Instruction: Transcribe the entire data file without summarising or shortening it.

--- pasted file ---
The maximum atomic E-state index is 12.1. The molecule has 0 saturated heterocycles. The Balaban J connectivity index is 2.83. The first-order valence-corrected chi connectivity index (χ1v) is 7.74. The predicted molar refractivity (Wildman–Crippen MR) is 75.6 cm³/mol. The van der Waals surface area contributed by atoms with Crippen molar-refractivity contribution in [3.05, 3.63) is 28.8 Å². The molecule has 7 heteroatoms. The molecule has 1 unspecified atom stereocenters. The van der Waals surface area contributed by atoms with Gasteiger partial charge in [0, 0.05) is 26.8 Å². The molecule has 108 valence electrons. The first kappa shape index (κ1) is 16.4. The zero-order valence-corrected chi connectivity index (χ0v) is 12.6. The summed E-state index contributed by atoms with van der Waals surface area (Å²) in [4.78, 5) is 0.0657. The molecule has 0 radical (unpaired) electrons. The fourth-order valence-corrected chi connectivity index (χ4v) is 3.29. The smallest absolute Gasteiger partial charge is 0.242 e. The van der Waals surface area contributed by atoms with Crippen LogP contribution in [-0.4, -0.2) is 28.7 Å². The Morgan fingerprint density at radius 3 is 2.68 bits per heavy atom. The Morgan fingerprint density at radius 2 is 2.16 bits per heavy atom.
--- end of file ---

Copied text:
The maximum atomic E-state index is 12.1. The molecule has 0 saturated heterocycles. The Balaban J connectivity index is 2.83. The first-order valence-corrected chi connectivity index (χ1v) is 7.74. The predicted molar refractivity (Wildman–Crippen MR) is 75.6 cm³/mol. The van der Waals surface area contributed by atoms with Crippen molar-refractivity contribution in [3.05, 3.63) is 28.8 Å². The molecule has 7 heteroatoms. The molecule has 1 unspecified atom stereocenters. The van der Waals surface area contributed by atoms with Gasteiger partial charge in [0, 0.05) is 26.8 Å². The molecule has 108 valence electrons. The first kappa shape index (κ1) is 16.4. The zero-order valence-corrected chi connectivity index (χ0v) is 12.6. The summed E-state index contributed by atoms with van der Waals surface area (Å²) in [4.78, 5) is 0.0657. The molecule has 0 radical (unpaired) electrons. The fourth-order valence-corrected chi connectivity index (χ4v) is 3.29. The smallest absolute Gasteiger partial charge is 0.242 e. The van der Waals surface area contributed by atoms with Crippen LogP contribution in [-0.4, -0.2) is 28.7 Å². The Morgan fingerprint density at radius 3 is 2.68 bits per heavy atom. The Morgan fingerprint density at radius 2 is 2.16 bits per heavy atom.